October 18, 2022 – Over the past two decades, there’s been a steady proliferation of nuclear weapons around the world. In recent weeks, the threat posed by these weapons has loomed larger, with Russian president Vladimir Putin threatening to use them in his nation’s war against Ukraine.
David Hunter thinks the way to minimize the threat is by increasing people’s awareness of the dangers of nuclear weapons—and possibly taking to the streets in protest.
Hunter—Richard Doll Professor of Epidemiology and Medicine at the University of Oxford, Vincent L. Gregory Professor of Cancer Prevention, Emeritus, at Harvard T.H. Chan School of Public Health, and former academic dean and acting dean of the faculty of Harvard Chan School—spoke about the history of the development and use of nuclear weapons, and the devastation they would cause if used today, in an October 12 virtual seminar titled “The Final Pandemic,” sponsored by the Department of Epidemiology.
During his time at Harvard Chan School, Hunter recalled that occasionally someone at an event would ask him which public health threats could pose an existential threat to humanity—“what could essentially wipe us out, or at minimum change life as we know it. I boiled it down to four horsemen—the asteroid, climate change, the pandemic, and nuclear war.” For the first three threats, humanity would at least have some warning of what’s coming, he noted. “But the only thing that could kill us all in a matter of minutes or hours or a few days was nuclear war,” he said.
Hunter offered a brief history about nuclear weapons, including details about their development through the Manhattan Project, the bombings of Hiroshima and Nagasaki, failed attempts at decommissioning most of the weapons, and a few near-misses when nukes were almost launched or accidentally exploded.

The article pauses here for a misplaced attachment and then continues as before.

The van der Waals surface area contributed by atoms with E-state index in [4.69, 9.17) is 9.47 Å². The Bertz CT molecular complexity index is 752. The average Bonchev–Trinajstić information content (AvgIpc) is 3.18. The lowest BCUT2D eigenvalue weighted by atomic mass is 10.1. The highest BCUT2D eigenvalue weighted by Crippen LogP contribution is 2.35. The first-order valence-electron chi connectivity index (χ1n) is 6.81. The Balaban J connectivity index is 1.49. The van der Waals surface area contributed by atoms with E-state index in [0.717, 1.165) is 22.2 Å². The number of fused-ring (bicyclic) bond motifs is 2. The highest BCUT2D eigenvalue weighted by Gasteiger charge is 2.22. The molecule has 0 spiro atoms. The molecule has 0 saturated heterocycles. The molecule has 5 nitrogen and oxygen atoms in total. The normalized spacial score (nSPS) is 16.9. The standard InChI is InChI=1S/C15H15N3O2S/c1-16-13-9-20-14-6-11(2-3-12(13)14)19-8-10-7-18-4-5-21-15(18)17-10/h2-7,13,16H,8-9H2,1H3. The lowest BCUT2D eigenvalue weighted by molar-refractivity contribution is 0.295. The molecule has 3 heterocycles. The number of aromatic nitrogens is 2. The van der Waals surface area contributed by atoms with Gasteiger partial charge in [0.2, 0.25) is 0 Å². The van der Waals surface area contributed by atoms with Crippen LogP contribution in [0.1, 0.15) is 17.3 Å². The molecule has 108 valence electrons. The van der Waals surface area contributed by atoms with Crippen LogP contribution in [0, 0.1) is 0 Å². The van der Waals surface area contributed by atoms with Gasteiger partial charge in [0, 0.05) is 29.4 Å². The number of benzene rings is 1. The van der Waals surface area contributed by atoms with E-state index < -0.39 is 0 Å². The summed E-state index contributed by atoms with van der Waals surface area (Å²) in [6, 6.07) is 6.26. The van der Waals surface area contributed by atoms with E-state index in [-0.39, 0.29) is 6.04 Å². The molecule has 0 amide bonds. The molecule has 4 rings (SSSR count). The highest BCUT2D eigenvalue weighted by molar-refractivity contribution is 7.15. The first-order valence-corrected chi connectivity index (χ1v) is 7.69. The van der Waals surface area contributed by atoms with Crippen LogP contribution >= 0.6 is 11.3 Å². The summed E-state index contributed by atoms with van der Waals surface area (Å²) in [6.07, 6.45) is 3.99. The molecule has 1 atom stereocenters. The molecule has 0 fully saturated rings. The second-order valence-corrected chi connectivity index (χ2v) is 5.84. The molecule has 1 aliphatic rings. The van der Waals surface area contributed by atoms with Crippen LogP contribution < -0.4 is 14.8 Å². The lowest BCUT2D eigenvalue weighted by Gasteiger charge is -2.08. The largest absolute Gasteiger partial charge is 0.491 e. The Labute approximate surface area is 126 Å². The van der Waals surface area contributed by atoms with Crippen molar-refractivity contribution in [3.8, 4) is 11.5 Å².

For example, during the Cuban Missile Crisis of 1962—precipitated by Soviet leader Nikita Khrushchev’s decision to stage nuclear weapons in Cuba, within range of the U.S.—there were a number of events that occurred, not known at the time, that could have triggered an attack by either the U.S.S.R or the U.S. In one such incident, a Soviet submarine captain being depth-charged by the U.S. Navy ordered his nuclear missile to be made ready. “Another officer talked him out of it,” Hunter said.
If there had been a Soviet nuclear attack at that time, the U.S. would have sent more than 3,200 nuclear weapons to 1,060 targets in the Soviet Union, China, and other communist countries in Asia and Europe, Hunter said. The Pentagon estimated that there would have been 275 million deaths in Russia and China, with 50 million more dead in another six months—roughly half the populations of both countries at the time. Another 100 million would have died in Eastern European satellite countries, and 100 million more would have died in Western Europe due to radioactive fallout and Russian short-range missiles that survived the initial attack.
Nuclear weapons agreements between President Ronald Reagan and Soviet leader Mikhail Gorbachev in the late 1980s and early 1990s—spurred by many anti-nuclear marches and protests—brought the number of nukes down. “The good news is, there are a lot less weapons than there used to be,” Hunter said. “The bad news is, there are still plenty of weapons to destroy the world several times over.”
Since the end of the Cold War, the threat posed by nuclear weapons receded as an issue of top concern. Yet nuclear stockpiles have increased around the globe, while international relationships that could limit their proliferation have soured. “This threat is now again back front and center, alive and well,” said Hunter.
If nuclear weapons were used today, there would be repercussions the world over. “Any substantial exchange of missiles—burning cities, burning forests—will lead to catastrophic results around the world,” Hunter said. Nuclear winter—severe and prolonged global climate cooling likely to occur after widespread firestorms following a large-scale nuclear war—would lead to agricultural failure, he said.
“Everybody’s got a stake in this,” Hunter said. “We somehow have to shame countries into doing better. Maybe by increasing consciousness and maybe getting back to marching in the streets, we can put pressure on the politicians to do the right thing.”
He added, “We also have to hope that humans have enough humanity that if somebody crazy wants to do something crazy, they won’t follow those orders.”